Things to see in Oslo with Kids

11 November 2015

Traveling west to Oslo:w






Have you ever noticed that when you’re already doing more than you think you can, that this is exactly when you find your super strength to say yes to something that you might not normally do?




Although I’m a traveler, married to a seasoned citizen-of-the-world, and have lived abroad for 20 years, I know that I’ll never loose my perpetual traveller state of mind and awe.

I love short trips — both to big name wow destinations, as well as to off-season near-by hops; because, for me, the short time frame and new location, forces me to relax, absorb and be present  — in other words, be a better mother; a better “liver” a better artist because there’s so much fuel and living in this.
My introduction to Oslo, with my family, as a kid traveler growing up in the US, is a story for another day and one that sewed together adventure, can-do, and magic. I have my parents to thank for the world travelling they gave our brood, as well as the gift they gave us in their attitude to experience local exploration this same level of attention. While Norway for me, as an American kid, meant flying over the Atlantic and to our kids, it was just a hop on a train over the boarder, I know first hand that it’s all about how you approach it.
Our off-season, short but sweet trip; complete with rain served up everything we were looking for: adventure, can-do, and magic.
oslostikkefestivalena oslostikkefestivalena_22
It started on the train:

People travel by train all over Sweden and repeatedly tell me why they love to travel this way. Distances are much greater and more rural than you’d anticipate in Scandinavia. Trains make covering the miles so easy.   This trip made a believer out of me. We’ll definitely take the train again.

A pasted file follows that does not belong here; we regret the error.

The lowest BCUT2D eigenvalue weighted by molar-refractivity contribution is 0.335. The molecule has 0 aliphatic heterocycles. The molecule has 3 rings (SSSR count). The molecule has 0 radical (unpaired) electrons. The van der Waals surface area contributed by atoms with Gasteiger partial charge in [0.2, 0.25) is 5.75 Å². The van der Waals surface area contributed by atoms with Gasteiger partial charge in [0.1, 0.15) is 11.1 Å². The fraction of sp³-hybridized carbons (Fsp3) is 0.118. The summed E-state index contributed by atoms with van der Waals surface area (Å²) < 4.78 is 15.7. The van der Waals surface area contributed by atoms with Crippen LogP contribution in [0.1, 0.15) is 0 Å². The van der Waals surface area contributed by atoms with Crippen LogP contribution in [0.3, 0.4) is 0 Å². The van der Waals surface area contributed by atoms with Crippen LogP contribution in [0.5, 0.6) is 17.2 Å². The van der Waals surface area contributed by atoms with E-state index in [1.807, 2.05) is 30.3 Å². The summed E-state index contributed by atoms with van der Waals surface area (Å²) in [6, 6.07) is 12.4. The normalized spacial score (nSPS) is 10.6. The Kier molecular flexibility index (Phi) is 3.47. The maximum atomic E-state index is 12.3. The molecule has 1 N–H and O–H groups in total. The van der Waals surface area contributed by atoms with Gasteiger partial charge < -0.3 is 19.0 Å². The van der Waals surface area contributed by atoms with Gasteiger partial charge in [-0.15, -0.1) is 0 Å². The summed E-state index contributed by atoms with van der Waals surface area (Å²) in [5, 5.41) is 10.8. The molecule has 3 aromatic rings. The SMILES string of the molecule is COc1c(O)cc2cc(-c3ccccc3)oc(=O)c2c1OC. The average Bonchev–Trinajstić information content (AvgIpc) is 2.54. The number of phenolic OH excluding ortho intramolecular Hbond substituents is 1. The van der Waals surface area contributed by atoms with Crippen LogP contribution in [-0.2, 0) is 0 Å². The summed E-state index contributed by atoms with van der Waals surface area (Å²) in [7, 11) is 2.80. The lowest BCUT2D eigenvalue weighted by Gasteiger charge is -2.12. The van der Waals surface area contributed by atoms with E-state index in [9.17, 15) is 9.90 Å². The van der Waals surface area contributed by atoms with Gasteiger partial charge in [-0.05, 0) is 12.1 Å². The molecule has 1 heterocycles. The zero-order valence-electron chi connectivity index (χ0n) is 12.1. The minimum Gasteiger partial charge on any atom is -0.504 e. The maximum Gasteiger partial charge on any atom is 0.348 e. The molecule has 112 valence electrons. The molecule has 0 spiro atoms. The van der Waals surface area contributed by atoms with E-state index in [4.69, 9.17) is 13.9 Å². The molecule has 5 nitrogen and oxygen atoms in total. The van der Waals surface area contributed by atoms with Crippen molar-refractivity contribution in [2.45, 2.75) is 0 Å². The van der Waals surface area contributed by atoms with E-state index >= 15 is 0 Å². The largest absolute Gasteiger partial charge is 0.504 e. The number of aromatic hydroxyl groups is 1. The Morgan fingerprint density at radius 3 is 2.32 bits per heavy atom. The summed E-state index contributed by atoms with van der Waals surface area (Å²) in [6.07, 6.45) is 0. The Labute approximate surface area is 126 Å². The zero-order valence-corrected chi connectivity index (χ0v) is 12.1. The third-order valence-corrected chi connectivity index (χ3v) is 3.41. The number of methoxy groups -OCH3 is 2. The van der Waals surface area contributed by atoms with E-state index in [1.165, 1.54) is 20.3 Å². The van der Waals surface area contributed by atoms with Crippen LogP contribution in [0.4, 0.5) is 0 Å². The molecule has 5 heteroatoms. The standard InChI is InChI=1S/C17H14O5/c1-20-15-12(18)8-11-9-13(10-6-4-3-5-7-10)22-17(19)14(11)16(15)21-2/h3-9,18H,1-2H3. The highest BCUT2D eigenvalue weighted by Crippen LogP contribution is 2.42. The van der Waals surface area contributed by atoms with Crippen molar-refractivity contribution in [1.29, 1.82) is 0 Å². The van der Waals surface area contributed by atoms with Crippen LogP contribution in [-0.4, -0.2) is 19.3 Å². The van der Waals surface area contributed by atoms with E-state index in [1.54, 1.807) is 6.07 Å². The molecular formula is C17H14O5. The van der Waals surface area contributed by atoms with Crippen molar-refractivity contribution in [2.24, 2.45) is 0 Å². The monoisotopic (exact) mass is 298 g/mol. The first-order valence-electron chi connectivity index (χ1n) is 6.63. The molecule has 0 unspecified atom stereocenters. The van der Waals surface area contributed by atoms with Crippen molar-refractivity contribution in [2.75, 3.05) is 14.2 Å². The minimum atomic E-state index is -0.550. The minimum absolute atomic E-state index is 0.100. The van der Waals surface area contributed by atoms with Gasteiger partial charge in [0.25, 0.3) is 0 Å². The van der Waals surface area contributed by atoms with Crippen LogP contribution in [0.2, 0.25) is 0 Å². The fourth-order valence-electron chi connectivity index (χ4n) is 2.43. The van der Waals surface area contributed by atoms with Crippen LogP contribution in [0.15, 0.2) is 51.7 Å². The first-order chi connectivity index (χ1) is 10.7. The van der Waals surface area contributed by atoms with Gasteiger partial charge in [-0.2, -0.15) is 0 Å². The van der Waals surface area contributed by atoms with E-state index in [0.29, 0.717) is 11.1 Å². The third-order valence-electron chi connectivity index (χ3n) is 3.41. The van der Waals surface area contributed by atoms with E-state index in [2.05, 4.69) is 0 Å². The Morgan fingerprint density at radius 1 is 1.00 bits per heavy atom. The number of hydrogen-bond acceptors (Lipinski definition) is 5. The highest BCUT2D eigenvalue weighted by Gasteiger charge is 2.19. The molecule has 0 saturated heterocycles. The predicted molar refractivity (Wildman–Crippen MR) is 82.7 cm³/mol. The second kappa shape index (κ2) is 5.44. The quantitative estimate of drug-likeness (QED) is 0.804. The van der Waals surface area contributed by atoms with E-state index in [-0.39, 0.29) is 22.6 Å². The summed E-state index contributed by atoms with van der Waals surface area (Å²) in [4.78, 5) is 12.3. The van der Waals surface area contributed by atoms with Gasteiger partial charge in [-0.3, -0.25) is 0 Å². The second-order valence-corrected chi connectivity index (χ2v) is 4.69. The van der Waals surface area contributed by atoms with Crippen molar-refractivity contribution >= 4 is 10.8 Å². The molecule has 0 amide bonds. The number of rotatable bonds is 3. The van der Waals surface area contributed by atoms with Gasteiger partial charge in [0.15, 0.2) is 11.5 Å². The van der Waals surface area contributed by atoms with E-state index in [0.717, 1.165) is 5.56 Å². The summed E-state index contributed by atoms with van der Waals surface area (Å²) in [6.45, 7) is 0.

1. Get your tickets,  here.
2. Kids travel free on regular trains and are very child-friendly. There is a small ticket fee for fast trains.

3. Wifi for all. Yes, you hook up, surf and do all that you need and want to for the entire ride.
4. Freedom to move about, walk, spread out and roam off to the Bistro Wagon which is just a cafe but, never the less, a destination that the kids thought was fun and I found coffee!
5. The trip between Stockholm and Oslo starts and ends in city center so that all city transportation is available when you arrive.Train Stations:In Stockholm, my favorite place to grab a bite is in the Central Train Station at the Brasserie, Luzette which is run by the same owners of Sturehof, Riche, Teatergrillen och Taverna Brillo. We were surprised to find great restaurants in the Central Train Station, too. (Including a kids favorite from London, Yo’s Sushi but, there’s a wide variety to choose from.)

Things to visit in Oslo:
Oslo’s compact and easy to get around by, on foot. In the summer, I can imagine taking boats to the islands and small fjords that encapsulate the city. Even on a rainy day, we enjoyed the easy walk and covered most of the inner town area.
Oslo is a good stopping point if you’re heading to the Norwegian west coast, which has been the way I’ve experienced Oslo earlier.
Kon-tiki Museum: the real Kon-Tiki is here!Viking Museum

Afstrup Museum : New Modern Museum in a stunning setting

Munch Museum

Opera House : New and sumptuously beautiful

Vigelund Park: Stirring.

The Royal Palace and Gardens

Oslo is a city that works well with the best advise I can think of:  take your time, walk everywhere, take in the sites and eat something simple when traveling with kids.  I checked in with my foodie-mother of 4 friend Julie, who’s husband is Norweigan. Her advise about the city was perfect. grab a bite in the new, seaside, area of town called Tjuvholmen. The new modern art museum is located here and combined well with our strolling, dinner plans.
Something you might like:
Kid’s Stockholm: Where to eat with kids in Stockholm
Kid’s Stockholm: What to do with kids in Stockholm

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